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Babal - The Big Everything CD (album) cover




Crossover Prog

2.95 | 2 ratings

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3 stars Originally known as "Babble", this band from the UK changed their name to "Babal" in 2012. They are a Crossover Prog band and have released 1 full length album in 2018, and 2 EPs, one in 2018 and one in April of 2019. The latter EP is known as "The Big Everything" and is comprised of 2 tracks that have a total run time of 28 minutes. The core line up has consisted of Karen Langley on vocals; Rob Williams on guitars and sythesizers; and Jon Sharp on drums. There are also some guest musicians on this EP, namely Paul Smith on bass on the first track, Zoie Green on keyboards on the 2nd track, and Ben Balsom on bass on the 2nd track. Karen and Rob also write the lyrics and music.

The first track is the title song for the album "The Big Everything" which is a 19 minute epic track. Chiming guitars and shimmering effects bring in the unique vocals, which are quite enticing. The lyrics are definitely not your standard rhyming lyrics and have some really great phrasing. They also don't follow any standard melody structure either, making them sound more poetic. During the vocal breaks, synth and guitar continue to give a somewhat psychedelic sound, and even utilizes a trance-like quality, yet the music doesn't hide behind a haze like most psychedelic music. Vocals are clear and easy to understand. Vocals are spread out evenly throughout the song, yet there is still time left to have instrumental sections also. The vocals also range from a chant-like style to melodic, but never following any real thematic structure, and sometimes both styles are layered together. The music flows with the same rhythm and tempo through the entire track, which lends itself even more towards the psychedelic/space rock style. There are textural changes in the different instrumental breaks (and even within the vocals) however, so over it's long play time, at least it strives to not become stagnant. Wordless vocals towards the last section of the track treat the voice as an improvising instrument.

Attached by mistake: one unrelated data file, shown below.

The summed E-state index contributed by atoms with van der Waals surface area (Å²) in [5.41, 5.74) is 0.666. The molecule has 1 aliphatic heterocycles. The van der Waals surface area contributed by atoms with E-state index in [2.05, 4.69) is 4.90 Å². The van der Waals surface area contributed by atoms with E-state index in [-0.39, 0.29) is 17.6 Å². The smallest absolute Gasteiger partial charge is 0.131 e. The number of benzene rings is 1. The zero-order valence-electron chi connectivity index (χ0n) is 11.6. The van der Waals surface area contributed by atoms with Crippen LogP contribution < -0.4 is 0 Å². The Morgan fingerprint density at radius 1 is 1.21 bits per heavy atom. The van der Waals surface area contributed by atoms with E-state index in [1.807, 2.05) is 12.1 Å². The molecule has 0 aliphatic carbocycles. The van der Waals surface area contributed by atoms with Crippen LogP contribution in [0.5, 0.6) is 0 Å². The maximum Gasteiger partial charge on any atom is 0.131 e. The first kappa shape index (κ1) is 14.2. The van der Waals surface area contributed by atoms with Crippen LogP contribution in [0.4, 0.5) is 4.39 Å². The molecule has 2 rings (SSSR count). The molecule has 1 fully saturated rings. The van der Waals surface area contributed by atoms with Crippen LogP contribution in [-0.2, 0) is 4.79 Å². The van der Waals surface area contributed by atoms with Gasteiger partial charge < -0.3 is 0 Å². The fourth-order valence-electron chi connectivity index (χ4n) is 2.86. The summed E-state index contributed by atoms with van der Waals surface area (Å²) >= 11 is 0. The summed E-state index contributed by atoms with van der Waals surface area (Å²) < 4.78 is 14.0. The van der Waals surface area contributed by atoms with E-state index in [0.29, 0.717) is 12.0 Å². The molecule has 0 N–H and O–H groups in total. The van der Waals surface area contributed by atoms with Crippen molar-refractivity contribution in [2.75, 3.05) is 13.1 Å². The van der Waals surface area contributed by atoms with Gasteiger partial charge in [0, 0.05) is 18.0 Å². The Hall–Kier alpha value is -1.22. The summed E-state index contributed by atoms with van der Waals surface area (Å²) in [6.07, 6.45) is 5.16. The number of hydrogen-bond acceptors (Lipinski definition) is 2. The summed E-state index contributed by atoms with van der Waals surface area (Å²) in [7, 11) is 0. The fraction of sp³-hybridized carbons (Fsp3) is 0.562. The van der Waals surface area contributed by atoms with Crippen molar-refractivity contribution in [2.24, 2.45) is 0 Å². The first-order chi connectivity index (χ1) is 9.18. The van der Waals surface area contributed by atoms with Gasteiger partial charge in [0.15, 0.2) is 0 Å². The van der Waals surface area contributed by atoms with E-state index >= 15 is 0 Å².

"Beggars to Chance" is the 2nd track and is almost 9 minutes long. A faster drum beat bring in the soft guitar notes and synth effects as a nice groove is established. After a while, the guitar intensifies and continues to improvise. Vocals come in after 2 minutes. There are some interesting dissonant harmonies that go on here that keep things interesting. Later, some nice keyboards are added to soften things up a bit as the non-standard lyrical and thematic sounds continue. As before, the rhythm remains constant, while the vocals and improvisation parts bring about changes in style, tone and texture. Around 6 minutes, the rhythm drops out as the music and vocals carry the rest of the track to the end.

This is definitely an interesting sound, the lyrics and vocals are poetic, the rhythm constant in most cases and everything else responsible for bringing about variety through both of the long tracks. This is music that grows on you, that can have an effect on you like trance music, but still ever changing to keep you interested. I'm not sure if a full-length album would have made this a stronger release, but as it is, the biggest drawback is the shortness of it all. At least it intrigues me and makes me want to explore some of their other releases. This could almost be a 4 star release, but it just misses that mark.

TCat | 3/5 |


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